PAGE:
UMich stands by Trump fundraising megadonor despite alumni demands
- University of Michigan alumni called on the school to condemn one of its largest donors for hosting a fundraiser for President Donald Trump.
- The donor, billionaire Equinox and SoulCycle investor Stephen Ross, came under scrutiny last week for his planned fundraiser.
- Many on the left even called for boycotting of the luxury fitness brands.
University of Michigan alumni demanded that the school condemn one of its largest donors because of his support for President Donald Trump.
An open letter authored by alumni of the UMich School of Business called for the university to remove billionaire Equinox and SoulCycle investor Stephen Ross' name from campus buildings as well as to "reconsider his philanthropic contributions" to the university if he went ahead with plans to host a mega fundraiser for Trump's re-election bid in 2020. Ross has donated at least $378 million to the University of Michigan.
Amid reports last week of Ross' Trump campaign fundraiser, liberal activists advocated for widespread boycotts of the luxury fitness brands. Despite a barrage of backlash, however, the fundraiser at Ross' Long Island estate went as planned over the weekend.
Given that the UMich alumni behind the open letter called on the college to rename campus buildings and reconsider Ross giving to the university if he went ahead with the fundraiser, which happened over the weekend, Campus Reform reached out to the creators of the open letter to ask if they are now calling for action. Campus Reform did not receive a response in time for publication.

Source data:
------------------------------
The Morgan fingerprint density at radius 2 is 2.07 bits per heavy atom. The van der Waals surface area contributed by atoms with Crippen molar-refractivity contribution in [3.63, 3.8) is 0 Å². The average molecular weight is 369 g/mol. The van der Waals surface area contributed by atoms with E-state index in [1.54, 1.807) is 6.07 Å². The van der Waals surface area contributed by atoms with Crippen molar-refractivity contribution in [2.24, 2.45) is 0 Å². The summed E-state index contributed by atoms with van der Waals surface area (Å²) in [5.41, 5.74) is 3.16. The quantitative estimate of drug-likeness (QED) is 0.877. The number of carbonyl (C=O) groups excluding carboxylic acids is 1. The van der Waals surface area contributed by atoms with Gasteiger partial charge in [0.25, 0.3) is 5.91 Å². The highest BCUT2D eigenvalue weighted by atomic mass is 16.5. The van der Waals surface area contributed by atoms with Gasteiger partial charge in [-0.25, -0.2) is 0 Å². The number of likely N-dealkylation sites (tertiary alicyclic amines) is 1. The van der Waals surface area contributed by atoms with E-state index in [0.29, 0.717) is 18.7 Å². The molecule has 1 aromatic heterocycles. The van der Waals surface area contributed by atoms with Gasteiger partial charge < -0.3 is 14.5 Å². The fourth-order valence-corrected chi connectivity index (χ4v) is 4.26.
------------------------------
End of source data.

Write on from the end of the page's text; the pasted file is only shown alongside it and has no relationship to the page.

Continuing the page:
“Stephen Ross has been a close friend and supporter of the University of Michigan. His name is strewn across campus buildings and associated strongly with university institutions. This is why we, as fellow alumni and university supporters, are compelled to speak up and condemn Stephen Ross’ support for Donald Trump,” the letter stated.
It went on to say, “simply stated, supporting -- in deed and dollar -- Donald Trump’s predisposition and commitment to white supremacy, xenophobia, corruption, and clinical ignorance is flatly inconsistent with the values and legacy of the University of Michigan.”
The alumni letter then called on the University of Michigan to sever many of its ties with Ross should he hold the fundraiser, which he did.
“[W]e ask that the University remove Ross’ name from campus buildings and signage, and solicit student and alumni input into whether and how to reconsider his philanthropic contributions to the University,” the letter stated.
According to Michigan Daily, Kumar Rao, a UMich alumnus, created the letter and said that his “academic and professional reputation” is tied to Ross’s name. Rao is senior counsel for the Center for Popular Democracy, a left-wing advocacy group based in New York City.
The University of Michigan, however, said it had no plans to condemn Ross for hosting a fundraiser for the president.
“We don’t exclude or include people from our university community based on their political views,” university spokesperson Rick Fitzgerald said, according to The Daily. “That’s true in admissions, in hiring, in patient care, in campus speakers or visitors and in our donor community.”
Scott DeRue, dean of UM's business school, reportedly said in an email to students, faculty, and staff that the school does not support the fundraiser for the president or for any other candidate running for political office. UMich College Democrats also voiced opposition to Ross’s fundraiser, saying that members of the campus community should “speak out against this decision,” according to The Daily.
Steven Selleck, a UMich economics major, reacted to the controversy Monday, telling Campus Reform, "the alumni can do whatever they want, but the university did the right thing by not taking action."
“I personally don’t agree with it, but in America, you’re allowed to do what they [the alumni] are doing," Selleck added.
Campus Reform reached out to UMich and the UMich College Democrats for further comment but did not hear back in time for publication.
UMich College Republicans and several other conservative campus groups did not respond to a request for comment in time for publication.
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